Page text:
55. 55.  Figure 6-10 Bones of the skull. Protects and houses brain; has openings needed for sensory organs (eyes, nose, and ears) Contains mouth, common passageway for both respiratory and digestive systems Fibrous cartilage allows for some flexibility of bones surrounding the brain
  56. 56.  Figure 6-10 (continued) Bones of the skull.
  57. 57.  Figure 6-10 (continued) Bones of the skull.
  58. 58.  Figure 6-11 The bony thorax. The Bones of chest form thoracic "cage" that provides support and protection for heart, lungs, and great blood vessels
  59. 59.  Figure 6-11 The bony thorax. Cage is flexible due to cartilaginous connections that allow for movement during the process of breathing
  60. 60.   Sternum (breastbone) is location for performing chest compressions during CPR, compressing heart between sternum and bones of vertebrae The Bony ThoraxThe Bony Thorax
  61. 61.  Figure 6-12 The spinal column. Also called vertebral column; super highway for information traveling to and from the central nervous system
  62. 62.  7 cervical vertebrae in neck area  12 thoracic vertebrae in upper back  5 lumbar vertebrae in lower back  5 sacral vertebrae midbuttock region  1 tailbone or coccyx is 3-5 small bones fused The Spinal ColumnThe Spinal Column
  63. 63.   At birth, vertebral column concave to front, like a fetal position (primary curvature)  Curvature changes as infant learns to hold its head up, as well as starts to walk, curving in opposite direction The Spinal ColumnThe Spinal Column
  64. 64.   From two years onward, vertebral column develops secondary curvature in neck, primary curvature in upper back, secondary curvature in lower back, primary curvature in midbuttocks and tailbone regions The Spinal ColumnThe Spinal Column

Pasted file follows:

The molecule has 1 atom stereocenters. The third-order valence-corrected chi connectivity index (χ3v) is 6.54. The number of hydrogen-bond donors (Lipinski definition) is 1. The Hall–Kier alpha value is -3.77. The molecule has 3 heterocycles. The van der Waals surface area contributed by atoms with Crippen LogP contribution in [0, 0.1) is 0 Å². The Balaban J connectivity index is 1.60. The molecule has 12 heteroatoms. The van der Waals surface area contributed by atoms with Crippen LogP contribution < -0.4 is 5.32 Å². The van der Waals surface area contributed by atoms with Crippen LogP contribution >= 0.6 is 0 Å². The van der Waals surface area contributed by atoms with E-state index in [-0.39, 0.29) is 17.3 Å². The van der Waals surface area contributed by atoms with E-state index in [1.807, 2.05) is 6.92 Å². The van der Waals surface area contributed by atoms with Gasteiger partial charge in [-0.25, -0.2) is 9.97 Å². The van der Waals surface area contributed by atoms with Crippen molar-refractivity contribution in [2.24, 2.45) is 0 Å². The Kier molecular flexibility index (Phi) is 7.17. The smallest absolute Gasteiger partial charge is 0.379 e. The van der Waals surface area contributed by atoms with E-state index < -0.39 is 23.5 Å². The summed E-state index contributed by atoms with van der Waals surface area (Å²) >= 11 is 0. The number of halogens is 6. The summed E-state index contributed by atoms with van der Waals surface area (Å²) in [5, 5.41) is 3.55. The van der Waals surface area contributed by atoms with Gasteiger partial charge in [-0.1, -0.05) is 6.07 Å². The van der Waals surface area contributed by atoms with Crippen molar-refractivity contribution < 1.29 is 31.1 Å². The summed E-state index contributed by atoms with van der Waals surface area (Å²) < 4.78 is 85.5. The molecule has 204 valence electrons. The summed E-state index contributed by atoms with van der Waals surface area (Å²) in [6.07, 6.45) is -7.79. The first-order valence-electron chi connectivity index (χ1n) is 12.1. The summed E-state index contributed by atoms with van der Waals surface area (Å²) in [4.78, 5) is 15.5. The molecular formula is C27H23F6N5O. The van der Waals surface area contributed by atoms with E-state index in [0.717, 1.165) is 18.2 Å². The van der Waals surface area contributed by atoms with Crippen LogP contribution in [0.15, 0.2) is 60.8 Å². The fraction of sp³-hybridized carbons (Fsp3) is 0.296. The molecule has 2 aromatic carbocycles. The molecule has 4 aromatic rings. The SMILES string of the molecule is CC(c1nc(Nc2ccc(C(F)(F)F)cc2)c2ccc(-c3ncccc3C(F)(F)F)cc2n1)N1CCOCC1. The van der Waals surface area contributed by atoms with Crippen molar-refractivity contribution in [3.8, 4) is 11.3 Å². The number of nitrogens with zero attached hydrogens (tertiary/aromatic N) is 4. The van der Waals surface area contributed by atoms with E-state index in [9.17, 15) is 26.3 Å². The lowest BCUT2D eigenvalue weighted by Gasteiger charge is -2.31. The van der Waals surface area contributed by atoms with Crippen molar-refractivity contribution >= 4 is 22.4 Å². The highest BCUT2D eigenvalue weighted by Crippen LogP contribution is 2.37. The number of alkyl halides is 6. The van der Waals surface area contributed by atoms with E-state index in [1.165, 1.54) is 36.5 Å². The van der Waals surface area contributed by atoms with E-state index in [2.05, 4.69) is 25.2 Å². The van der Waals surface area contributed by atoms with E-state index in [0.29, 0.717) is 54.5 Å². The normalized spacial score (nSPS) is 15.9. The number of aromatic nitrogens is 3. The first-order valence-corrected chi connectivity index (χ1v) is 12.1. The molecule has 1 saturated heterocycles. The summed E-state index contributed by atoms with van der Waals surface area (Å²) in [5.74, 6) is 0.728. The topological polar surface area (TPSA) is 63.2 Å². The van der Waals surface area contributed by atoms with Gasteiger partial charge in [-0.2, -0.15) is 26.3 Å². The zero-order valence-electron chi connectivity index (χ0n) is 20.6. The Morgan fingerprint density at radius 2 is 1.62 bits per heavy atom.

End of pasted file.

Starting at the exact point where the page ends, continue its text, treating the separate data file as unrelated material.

65. 65.  Figure 6-13 Spinal disfigurements compared to healthy spinal curves.
  66. 66.  Figure 6-14 Bones of the upper and lower extremities. Appendicular region consists of arms and legs These areas perform most of the body movement, making them more vulnerable to sport- related injuries
  67. 67.  Figure 6-14 Bones of the upper and lower extremities. Pelvic girdle different for women than men Women have greater pubic angle, which facilitates childbirth, and broad girdle to support extra weight of child Pelvis consists of: ilium, ischium, pubis
  68. 68.   Fracture is any break in a bone  Types of fractures  Simple (closed): break without puncture to skin  Compound (open): fracture in which bone has been pushed through skin  Hairline: fine fracture that does not completely break or displace bone (looks like hair on x-ray) Pathology Connection: BonePathology Connection: Bone Fractures and HealingFractures and Healing
  69. 69.   Types of fractures  Greenstick: incomplete breaks, more common in children  Comminuted: when bone has been fragmented or splintered Pathology Connection: BonePathology Connection: Bone Fractures and HealingFractures and Healing
  70. 70.   Compound or open fractures are particularly nasty because deep tissue has potential to be exposed to bacteria once bone is set into place; chance for infection in addition to break is increased Pathology Connection: BonePathology Connection: Bone Fractures and HealingFractures and Healing
  71. 71.   Bones take several weeks to heal; can only heal normally if ends of bones are touching  If bones are not touching (poorly aligned), bone must be set (reduced)  Traction may be used to treat fractures of long bones Pathology Connection: BonePathology Connection: Bone Fractures and HealingFractures and Healing Watch video “Fracture Healing” http://www.youtube.com/watch?v=TYNGyZrUXEk
  72. 72.   A somewhat frail 76-year-old female visits her physician's office for an annual check-up. Her social history shows she smokes a pack of cigarettes a day and is a heavy coffee drinker. Case StudyCase Study
  73. 73.   She has had several fractured bones in the last five years that required medical attention. During initial examination, measurements show that the patient has lost approximately an inch of height over the past year. She has also lost several pounds but states she still wears the same size clothes. Case StudyCase Study
  74. 74.   What possible bone disease do you think she is exhibiting?  Describe the bone changes in this condition on a macro and cellular level (page 122)  What treatments and/or lifestyle changes would you suggest? Case StudyCase Study